laravel passwords security

Programmers, don't store users' passwords!

Written on 19th May 2019
It will take between 4 and 5 minutes to read this article

It is quite likely if you've been using the internet for a few years, you've forgotten your password. Now most 'forgot your password' functions will send you a link to your email for you to create a new password. However, there are some which say "Your password is: FreddyLovesAvocado92". If this happens then there is only one way they can be sending you that information. They are storing your password, and what is worse it's almost certainly going to be in plain text.

Why is storing a password in plaintext bad?

Many users use the same password on different sites so if your database is hacked, a hacker could try those email/password combinations on other sites.

Even as a beginner

Please, for the love of all that is good, as a developer or programmer, please do not store your users' passwords in plain text. Even if you're beginning out in this field, please learn about hashing passwords. It's relatively simple and will be far more secure.

So what can we do?

So we know we cannot store a user's password in the database in plain text, but what options do we have open to us? We might consider encyption for the task, however what can be encrypted can be unencrypted, so although it is harder than had the password been stored in plain text, if the hacker also steals encryption key(s), the password might as well be in plain text. So what we're looking for is something that can be 'encrypted' but not 'decrypted' which is where Hashing comes into play.


Hashing is a process of transforming a string of characters into another value. Usually represented by a shorter, fixed-length value. A hash function generates new values according to a mathematical hashing algorithm, known as a hash value or simply a hash. To prevent the conversion of hash back into the original key, a good hash always uses a one-way hashing algorithm. 1

So in our application we will use a hashing function in order to encrypt the user's password but we will be unable to decrypt it. To get our hash we will use a hash function. A hash function maps data of any length using a one-way mathematical algorithm to output a string of a fixed size.

There are two main hashing functions at currently

For example: FreddyLovesAvocado92 (20 chars) when hashed might become $2a$10$CvQ7N/a1mYsmkB4RDhL0o.mE05MYJAwcIjYXTSFQt/Nt0qKzR3z2m (60 chars). Now no matter how long the password is it will always be 60 characters when hashed in this case. So supercalafragalisticexpialadocious (40 chars) will become $2a$10$IidG7wJhjag2KZkd6YVV.eOM0os/GXzFOJOhRGwHSyL2tI/mUpf7G (60 chars).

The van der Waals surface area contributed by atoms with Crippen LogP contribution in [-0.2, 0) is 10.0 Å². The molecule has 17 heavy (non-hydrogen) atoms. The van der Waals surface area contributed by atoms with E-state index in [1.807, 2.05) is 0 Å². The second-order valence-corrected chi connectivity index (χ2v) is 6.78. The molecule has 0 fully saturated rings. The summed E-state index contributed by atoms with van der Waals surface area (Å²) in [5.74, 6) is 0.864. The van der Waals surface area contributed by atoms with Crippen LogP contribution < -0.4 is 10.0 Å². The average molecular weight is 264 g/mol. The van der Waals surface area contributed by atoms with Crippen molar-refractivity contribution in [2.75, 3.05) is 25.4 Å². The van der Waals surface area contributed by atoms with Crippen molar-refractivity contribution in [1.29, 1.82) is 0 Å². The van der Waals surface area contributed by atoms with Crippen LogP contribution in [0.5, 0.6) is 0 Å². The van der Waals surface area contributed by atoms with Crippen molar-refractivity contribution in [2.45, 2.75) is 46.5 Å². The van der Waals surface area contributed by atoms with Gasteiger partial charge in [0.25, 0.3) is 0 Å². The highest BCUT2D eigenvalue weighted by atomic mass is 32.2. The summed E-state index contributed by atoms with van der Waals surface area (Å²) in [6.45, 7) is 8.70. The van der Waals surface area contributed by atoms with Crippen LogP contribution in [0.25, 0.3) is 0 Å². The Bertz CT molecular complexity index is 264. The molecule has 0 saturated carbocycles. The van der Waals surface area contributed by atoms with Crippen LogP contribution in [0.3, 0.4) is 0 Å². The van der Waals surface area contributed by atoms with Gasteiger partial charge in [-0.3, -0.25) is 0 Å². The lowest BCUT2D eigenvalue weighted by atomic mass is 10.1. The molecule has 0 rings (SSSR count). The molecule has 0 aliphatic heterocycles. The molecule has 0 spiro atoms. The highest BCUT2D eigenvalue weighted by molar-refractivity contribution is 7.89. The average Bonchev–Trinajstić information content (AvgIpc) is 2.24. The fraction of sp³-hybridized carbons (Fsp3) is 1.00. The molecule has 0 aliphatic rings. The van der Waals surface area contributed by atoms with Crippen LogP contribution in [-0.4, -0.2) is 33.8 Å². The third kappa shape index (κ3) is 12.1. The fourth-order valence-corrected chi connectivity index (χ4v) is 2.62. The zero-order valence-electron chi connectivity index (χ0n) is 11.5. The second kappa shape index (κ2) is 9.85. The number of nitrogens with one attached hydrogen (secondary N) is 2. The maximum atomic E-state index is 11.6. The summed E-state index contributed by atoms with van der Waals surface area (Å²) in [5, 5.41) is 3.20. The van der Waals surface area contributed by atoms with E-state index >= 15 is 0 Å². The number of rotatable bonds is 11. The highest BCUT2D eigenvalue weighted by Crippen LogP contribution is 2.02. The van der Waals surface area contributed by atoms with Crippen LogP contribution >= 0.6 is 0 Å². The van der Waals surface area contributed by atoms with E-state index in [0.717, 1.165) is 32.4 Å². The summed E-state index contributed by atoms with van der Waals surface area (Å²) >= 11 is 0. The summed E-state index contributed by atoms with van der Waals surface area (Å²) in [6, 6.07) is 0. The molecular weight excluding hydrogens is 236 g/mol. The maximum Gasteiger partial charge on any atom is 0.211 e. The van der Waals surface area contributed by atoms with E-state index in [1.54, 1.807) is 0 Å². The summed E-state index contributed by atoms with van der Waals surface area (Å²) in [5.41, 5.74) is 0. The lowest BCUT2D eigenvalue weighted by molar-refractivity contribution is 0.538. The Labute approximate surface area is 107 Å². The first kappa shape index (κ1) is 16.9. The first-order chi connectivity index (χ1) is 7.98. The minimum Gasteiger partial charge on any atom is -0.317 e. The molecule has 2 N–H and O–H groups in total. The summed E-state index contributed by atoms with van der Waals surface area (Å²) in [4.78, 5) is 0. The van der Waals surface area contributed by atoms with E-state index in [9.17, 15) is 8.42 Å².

So how might we achieve this in PHP and Larvel? Laravel has a handy function called bcrypt but this is only available in Laravel.

// in pure php
password_hash('my secret password', PASSWORD_BCRYPT, ['cost' => 12]);
// in laravel
bcrypt('my secret password');
// outputs: $2y$10$GunPTYLUgw6.ZFH1EtH1cOckgPQQBJcE88XxCOKFI1TgJ2DkBLe22

Now, something you need to realise with hashing is that the it doesn't return the same result twice. So, FreddyLovesAvocado92 won't always be $2a$10$CvQ7N/a1mYsmkB4RDhL0o.mE05MYJAwcIjYXTSFQt/Nt0qKzR3z2m, so we can't just check to see if the password the user is trying to log in with is directly equal to the one we have stored in the database. However PHP comes with a useful function called password_verify in which we can check to see if what the user is giving us as their password is correct or not.

// let's grab our user's password
$userPassword = $_POST['password'];
if (password_verify($userPassword, hashedPasswordStoredInDb()) {
// the user's password was correct
// log them in ...
} else {
// the user's password was incorrect
// show them an error message ...


Salting is the process of adding unique random strings of characters to passwords in a database or each password before the password is hashed. This is done to change the hash and make passwords more secure. The string of characters added to the password is called the salt. A salt can be added in front or behind a password. 2

One really good thing about bcrypt is it has an internal salting mechanism. We don't really need to add salting to a string which is going to be bcrypt hashed. However there maybe people out there who wish to manually salt the hash to make it even more secure. A salt can be a username, for example, however it's better for it to be random.

Bcrypt uses a variant of Blowfish’s keying schedule and introduces a work factor. The work factor determines how expensive (i.e. how slow) the hash function will be. This helps to reduce brute force attacks.


1: What is hashing and How Does It Work.
2: What is Salting in Password Security

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